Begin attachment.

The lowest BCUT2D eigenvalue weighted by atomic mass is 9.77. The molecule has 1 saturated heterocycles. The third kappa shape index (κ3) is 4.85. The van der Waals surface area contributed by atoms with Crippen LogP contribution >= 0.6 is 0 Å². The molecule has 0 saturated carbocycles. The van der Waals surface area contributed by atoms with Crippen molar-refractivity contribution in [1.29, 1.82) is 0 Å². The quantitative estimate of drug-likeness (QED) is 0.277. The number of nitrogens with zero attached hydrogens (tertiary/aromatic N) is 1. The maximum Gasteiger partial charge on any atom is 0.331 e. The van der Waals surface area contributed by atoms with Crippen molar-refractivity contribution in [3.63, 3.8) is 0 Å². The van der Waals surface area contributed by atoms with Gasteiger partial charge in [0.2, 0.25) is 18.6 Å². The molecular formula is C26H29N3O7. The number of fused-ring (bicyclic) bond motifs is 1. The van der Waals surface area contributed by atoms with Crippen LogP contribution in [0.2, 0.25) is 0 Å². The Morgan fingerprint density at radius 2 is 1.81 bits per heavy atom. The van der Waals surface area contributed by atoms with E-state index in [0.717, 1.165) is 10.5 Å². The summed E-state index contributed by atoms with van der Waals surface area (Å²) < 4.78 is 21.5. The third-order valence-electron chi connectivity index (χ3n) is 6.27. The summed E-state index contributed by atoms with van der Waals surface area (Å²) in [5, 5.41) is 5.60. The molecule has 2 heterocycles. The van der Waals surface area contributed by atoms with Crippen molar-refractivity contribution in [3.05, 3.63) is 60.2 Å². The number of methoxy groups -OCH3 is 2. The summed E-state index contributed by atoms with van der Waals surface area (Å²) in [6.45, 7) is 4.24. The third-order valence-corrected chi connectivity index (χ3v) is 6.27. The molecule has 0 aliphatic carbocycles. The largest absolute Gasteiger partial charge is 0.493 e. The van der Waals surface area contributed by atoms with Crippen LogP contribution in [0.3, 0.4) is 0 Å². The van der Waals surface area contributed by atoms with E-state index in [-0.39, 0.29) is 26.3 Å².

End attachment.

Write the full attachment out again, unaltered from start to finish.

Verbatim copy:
The lowest BCUT2D eigenvalue weighted by atomic mass is 9.77. The molecule has 1 saturated heterocycles. The third kappa shape index (κ3) is 4.85. The van der Waals surface area contributed by atoms with Crippen LogP contribution >= 0.6 is 0 Å². The molecule has 0 saturated carbocycles. The van der Waals surface area contributed by atoms with Crippen molar-refractivity contribution in [1.29, 1.82) is 0 Å². The quantitative estimate of drug-likeness (QED) is 0.277. The number of nitrogens with zero attached hydrogens (tertiary/aromatic N) is 1. The maximum Gasteiger partial charge on any atom is 0.331 e. The van der Waals surface area contributed by atoms with Crippen molar-refractivity contribution in [3.63, 3.8) is 0 Å². The van der Waals surface area contributed by atoms with Gasteiger partial charge in [0.2, 0.25) is 18.6 Å². The molecular formula is C26H29N3O7. The number of fused-ring (bicyclic) bond motifs is 1. The van der Waals surface area contributed by atoms with Crippen LogP contribution in [0.2, 0.25) is 0 Å². The Morgan fingerprint density at radius 2 is 1.81 bits per heavy atom. The van der Waals surface area contributed by atoms with E-state index in [0.717, 1.165) is 10.5 Å². The summed E-state index contributed by atoms with van der Waals surface area (Å²) < 4.78 is 21.5. The third-order valence-electron chi connectivity index (χ3n) is 6.27. The summed E-state index contributed by atoms with van der Waals surface area (Å²) in [5, 5.41) is 5.60. The molecule has 2 heterocycles. The van der Waals surface area contributed by atoms with Crippen molar-refractivity contribution in [3.05, 3.63) is 60.2 Å². The number of methoxy groups -OCH3 is 2. The summed E-state index contributed by atoms with van der Waals surface area (Å²) in [6.45, 7) is 4.24. The third-order valence-corrected chi connectivity index (χ3v) is 6.27. The molecule has 0 aliphatic carbocycles. The largest absolute Gasteiger partial charge is 0.493 e. The van der Waals surface area contributed by atoms with Crippen LogP contribution in [0.3, 0.4) is 0 Å². The van der Waals surface area contributed by atoms with E-state index in [-0.39, 0.29) is 26.3 Å².